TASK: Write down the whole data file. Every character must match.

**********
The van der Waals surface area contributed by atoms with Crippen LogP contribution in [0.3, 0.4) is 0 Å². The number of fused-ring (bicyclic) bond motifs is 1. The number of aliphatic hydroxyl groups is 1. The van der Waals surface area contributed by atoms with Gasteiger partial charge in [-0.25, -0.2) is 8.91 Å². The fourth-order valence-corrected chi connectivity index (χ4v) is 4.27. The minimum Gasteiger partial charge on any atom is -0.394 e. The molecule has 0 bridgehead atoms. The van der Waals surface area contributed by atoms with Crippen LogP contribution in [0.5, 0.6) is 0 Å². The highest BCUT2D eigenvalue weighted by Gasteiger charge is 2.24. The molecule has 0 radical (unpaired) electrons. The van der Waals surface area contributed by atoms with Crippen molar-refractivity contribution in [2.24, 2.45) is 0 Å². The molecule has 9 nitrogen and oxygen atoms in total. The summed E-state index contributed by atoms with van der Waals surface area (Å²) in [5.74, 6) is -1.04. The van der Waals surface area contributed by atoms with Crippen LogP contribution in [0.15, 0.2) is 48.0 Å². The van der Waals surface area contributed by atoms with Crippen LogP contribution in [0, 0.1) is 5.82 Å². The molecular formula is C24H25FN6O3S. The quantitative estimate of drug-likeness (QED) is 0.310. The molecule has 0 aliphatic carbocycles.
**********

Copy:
The van der Waals surface area contributed by atoms with Crippen LogP contribution in [0.3, 0.4) is 0 Å². The number of fused-ring (bicyclic) bond motifs is 1. The number of aliphatic hydroxyl groups is 1. The van der Waals surface area contributed by atoms with Gasteiger partial charge in [-0.25, -0.2) is 8.91 Å². The fourth-order valence-corrected chi connectivity index (χ4v) is 4.27. The minimum Gasteiger partial charge on any atom is -0.394 e. The molecule has 0 bridgehead atoms. The van der Waals surface area contributed by atoms with Crippen LogP contribution in [0.5, 0.6) is 0 Å². The highest BCUT2D eigenvalue weighted by Gasteiger charge is 2.24. The molecule has 0 radical (unpaired) electrons. The van der Waals surface area contributed by atoms with Crippen molar-refractivity contribution in [2.24, 2.45) is 0 Å². The molecule has 9 nitrogen and oxygen atoms in total. The summed E-state index contributed by atoms with van der Waals surface area (Å²) in [5.74, 6) is -1.04. The van der Waals surface area contributed by atoms with Crippen LogP contribution in [0.15, 0.2) is 48.0 Å². The van der Waals surface area contributed by atoms with Crippen LogP contribution in [0, 0.1) is 5.82 Å². The molecular formula is C24H25FN6O3S. The quantitative estimate of drug-likeness (QED) is 0.310. The molecule has 0 aliphatic carbocycles.